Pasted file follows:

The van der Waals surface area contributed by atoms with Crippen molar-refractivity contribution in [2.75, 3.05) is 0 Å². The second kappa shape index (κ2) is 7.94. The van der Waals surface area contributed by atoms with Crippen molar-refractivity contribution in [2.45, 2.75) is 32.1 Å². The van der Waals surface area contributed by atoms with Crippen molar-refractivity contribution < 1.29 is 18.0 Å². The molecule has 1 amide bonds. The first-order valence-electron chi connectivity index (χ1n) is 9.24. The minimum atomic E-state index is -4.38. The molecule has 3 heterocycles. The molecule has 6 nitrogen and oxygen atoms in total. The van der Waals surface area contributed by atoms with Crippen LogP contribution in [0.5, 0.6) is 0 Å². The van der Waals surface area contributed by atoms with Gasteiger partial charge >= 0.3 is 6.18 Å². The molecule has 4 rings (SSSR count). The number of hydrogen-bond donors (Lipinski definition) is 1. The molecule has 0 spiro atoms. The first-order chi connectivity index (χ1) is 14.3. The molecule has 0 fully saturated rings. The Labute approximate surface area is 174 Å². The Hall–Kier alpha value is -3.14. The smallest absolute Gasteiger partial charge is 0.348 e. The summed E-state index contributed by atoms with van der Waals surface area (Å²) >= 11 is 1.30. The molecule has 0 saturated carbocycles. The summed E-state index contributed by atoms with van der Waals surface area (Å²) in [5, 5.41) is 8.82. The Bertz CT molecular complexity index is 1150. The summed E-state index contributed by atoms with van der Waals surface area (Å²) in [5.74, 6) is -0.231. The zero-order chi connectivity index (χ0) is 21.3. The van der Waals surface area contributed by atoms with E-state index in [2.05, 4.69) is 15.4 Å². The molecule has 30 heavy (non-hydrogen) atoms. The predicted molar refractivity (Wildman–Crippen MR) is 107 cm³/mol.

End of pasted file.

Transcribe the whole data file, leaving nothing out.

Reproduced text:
The van der Waals surface area contributed by atoms with Crippen molar-refractivity contribution in [2.75, 3.05) is 0 Å². The second kappa shape index (κ2) is 7.94. The van der Waals surface area contributed by atoms with Crippen molar-refractivity contribution in [2.45, 2.75) is 32.1 Å². The van der Waals surface area contributed by atoms with Crippen molar-refractivity contribution < 1.29 is 18.0 Å². The molecule has 1 amide bonds. The first-order valence-electron chi connectivity index (χ1n) is 9.24. The minimum atomic E-state index is -4.38. The molecule has 3 heterocycles. The molecule has 6 nitrogen and oxygen atoms in total. The van der Waals surface area contributed by atoms with Crippen LogP contribution in [0.5, 0.6) is 0 Å². The van der Waals surface area contributed by atoms with Gasteiger partial charge >= 0.3 is 6.18 Å². The molecule has 4 rings (SSSR count). The number of hydrogen-bond donors (Lipinski definition) is 1. The molecule has 0 spiro atoms. The first-order chi connectivity index (χ1) is 14.3. The molecule has 0 fully saturated rings. The Labute approximate surface area is 174 Å². The Hall–Kier alpha value is -3.14. The smallest absolute Gasteiger partial charge is 0.348 e. The summed E-state index contributed by atoms with van der Waals surface area (Å²) >= 11 is 1.30. The molecule has 0 saturated carbocycles. The summed E-state index contributed by atoms with van der Waals surface area (Å²) in [5, 5.41) is 8.82. The Bertz CT molecular complexity index is 1150. The summed E-state index contributed by atoms with van der Waals surface area (Å²) in [5.74, 6) is -0.231. The zero-order chi connectivity index (χ0) is 21.3. The van der Waals surface area contributed by atoms with E-state index in [2.05, 4.69) is 15.4 Å². The molecule has 30 heavy (non-hydrogen) atoms. The predicted molar refractivity (Wildman–Crippen MR) is 107 cm³/mol.